By directly tapping into the neurons firing away in our brains, so-called brain-computer interfaces allow us to imagine a future in which we can, essentially, read each other's minds. While we're not quite there, the use of EEG technology has allowed patients without the ability to move or speak to communicate in other ways, like through music.
Recently, the Interdisciplinary Centre for Computer Music Research at Plymouth University in the UK worked with four severely motor-impaired people to compose music in real-time using only their brains. As EEG technology measured activity in the visual cortex of the brain, they chose between four different musical phrases displayed on a screen as flashing lights. Their choice was then sent to musicians manning actual instruments who played them.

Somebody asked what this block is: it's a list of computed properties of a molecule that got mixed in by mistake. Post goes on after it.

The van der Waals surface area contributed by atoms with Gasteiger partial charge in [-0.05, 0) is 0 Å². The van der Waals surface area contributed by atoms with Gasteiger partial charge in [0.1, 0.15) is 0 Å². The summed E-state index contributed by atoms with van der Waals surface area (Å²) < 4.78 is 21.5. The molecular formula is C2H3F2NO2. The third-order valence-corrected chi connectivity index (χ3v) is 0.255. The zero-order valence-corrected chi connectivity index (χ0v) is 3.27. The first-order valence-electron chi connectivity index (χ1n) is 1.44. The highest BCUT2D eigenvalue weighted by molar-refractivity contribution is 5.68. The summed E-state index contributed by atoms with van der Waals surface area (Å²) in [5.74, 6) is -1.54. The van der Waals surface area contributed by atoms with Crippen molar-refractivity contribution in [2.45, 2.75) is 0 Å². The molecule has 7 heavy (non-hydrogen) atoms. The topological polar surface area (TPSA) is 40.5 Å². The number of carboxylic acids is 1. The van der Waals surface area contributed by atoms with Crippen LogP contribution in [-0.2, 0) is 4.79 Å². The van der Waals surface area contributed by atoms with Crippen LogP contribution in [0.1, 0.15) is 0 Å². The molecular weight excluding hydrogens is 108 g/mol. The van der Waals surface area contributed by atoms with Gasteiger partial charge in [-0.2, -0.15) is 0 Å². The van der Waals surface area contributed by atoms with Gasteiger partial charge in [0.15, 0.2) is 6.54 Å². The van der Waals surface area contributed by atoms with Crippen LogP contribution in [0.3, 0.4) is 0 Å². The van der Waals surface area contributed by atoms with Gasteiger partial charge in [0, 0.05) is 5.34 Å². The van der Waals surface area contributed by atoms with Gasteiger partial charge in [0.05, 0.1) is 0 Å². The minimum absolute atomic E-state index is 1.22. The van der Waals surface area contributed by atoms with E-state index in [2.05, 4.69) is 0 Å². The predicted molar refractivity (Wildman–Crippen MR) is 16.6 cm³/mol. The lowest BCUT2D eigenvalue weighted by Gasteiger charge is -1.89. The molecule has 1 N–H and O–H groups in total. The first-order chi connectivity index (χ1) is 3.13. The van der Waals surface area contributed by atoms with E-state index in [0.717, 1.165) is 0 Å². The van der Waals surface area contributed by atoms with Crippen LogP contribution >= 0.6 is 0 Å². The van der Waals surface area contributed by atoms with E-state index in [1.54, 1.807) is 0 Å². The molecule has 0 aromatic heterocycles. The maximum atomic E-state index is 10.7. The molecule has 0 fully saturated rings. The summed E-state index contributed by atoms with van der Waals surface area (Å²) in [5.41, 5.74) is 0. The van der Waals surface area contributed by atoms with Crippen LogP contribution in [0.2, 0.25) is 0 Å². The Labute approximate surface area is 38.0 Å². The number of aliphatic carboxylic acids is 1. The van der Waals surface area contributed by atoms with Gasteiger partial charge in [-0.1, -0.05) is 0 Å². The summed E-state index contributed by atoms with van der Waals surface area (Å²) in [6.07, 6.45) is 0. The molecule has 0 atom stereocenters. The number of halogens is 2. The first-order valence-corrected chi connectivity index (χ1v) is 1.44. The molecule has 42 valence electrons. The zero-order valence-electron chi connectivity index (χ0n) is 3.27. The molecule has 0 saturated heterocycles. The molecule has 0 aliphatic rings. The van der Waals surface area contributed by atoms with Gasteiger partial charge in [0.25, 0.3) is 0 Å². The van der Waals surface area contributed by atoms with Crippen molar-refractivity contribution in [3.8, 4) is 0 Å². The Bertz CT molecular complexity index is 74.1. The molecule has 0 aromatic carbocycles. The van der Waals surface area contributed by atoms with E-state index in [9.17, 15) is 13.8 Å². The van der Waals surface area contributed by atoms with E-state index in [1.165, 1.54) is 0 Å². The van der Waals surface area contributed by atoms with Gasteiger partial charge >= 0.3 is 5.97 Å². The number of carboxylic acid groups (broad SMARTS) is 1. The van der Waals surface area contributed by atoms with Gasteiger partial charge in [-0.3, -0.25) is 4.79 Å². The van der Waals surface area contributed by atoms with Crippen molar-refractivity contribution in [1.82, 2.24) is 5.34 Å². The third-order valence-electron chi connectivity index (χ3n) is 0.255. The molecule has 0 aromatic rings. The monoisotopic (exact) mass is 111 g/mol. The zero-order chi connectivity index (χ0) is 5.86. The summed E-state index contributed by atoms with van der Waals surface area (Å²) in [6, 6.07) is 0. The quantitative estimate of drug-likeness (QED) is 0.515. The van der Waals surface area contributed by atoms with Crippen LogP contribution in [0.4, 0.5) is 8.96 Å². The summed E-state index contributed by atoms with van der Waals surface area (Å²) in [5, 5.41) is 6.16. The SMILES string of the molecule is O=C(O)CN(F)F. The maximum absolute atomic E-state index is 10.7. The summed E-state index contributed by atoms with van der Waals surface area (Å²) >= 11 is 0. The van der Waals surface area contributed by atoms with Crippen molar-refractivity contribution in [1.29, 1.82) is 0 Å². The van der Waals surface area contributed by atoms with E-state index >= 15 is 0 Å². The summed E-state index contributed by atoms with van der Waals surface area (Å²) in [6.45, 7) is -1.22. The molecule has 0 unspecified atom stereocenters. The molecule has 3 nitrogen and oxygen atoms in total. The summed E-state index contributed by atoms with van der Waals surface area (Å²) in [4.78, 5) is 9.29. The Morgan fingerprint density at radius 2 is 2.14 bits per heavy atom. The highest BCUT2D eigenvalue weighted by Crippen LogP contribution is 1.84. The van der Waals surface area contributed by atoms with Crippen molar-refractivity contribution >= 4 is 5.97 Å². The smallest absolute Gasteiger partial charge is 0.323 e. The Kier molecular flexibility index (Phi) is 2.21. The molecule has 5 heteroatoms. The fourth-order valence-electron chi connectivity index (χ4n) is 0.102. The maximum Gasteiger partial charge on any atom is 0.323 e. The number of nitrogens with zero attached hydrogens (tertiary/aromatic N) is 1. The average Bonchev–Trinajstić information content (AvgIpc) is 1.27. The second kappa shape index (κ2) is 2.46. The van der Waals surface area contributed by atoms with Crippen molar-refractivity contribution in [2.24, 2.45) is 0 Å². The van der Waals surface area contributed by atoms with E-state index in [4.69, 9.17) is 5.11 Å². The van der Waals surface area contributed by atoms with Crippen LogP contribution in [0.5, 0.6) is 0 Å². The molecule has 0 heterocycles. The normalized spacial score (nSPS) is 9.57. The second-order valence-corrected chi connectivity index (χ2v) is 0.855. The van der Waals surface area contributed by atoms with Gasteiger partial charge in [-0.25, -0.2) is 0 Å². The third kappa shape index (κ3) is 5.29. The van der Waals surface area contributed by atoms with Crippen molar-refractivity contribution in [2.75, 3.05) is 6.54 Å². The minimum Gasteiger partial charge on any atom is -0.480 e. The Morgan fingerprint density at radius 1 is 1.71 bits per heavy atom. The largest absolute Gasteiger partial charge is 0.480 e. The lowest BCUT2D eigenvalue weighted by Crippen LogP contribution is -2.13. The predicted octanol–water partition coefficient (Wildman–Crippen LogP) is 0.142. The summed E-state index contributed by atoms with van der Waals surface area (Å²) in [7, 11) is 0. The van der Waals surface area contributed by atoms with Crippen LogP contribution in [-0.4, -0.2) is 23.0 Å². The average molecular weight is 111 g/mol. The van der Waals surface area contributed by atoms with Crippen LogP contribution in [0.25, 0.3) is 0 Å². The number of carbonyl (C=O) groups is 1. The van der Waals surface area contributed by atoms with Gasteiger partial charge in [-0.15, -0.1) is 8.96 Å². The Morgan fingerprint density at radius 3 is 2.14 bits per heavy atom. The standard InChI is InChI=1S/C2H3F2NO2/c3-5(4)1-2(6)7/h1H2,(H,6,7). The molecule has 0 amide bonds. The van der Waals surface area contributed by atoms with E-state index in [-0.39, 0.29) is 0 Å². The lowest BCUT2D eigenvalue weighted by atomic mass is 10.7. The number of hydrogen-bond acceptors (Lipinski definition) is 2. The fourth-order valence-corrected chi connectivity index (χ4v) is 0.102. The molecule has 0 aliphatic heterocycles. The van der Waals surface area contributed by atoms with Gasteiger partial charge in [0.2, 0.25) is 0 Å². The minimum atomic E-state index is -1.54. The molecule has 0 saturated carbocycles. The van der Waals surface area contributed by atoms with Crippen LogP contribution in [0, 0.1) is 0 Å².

But it's not just about art—eventually the same breakthroughs, scientists hope, could lead to new ways for motor-impaired patients to express themselves without ability to speak or move.
The Paramusical Ensemble performed their composition, "Activating Memory," at the Royal Hospital for Neuro-disability in London. It's as fascinating as it is moving. Check it out below.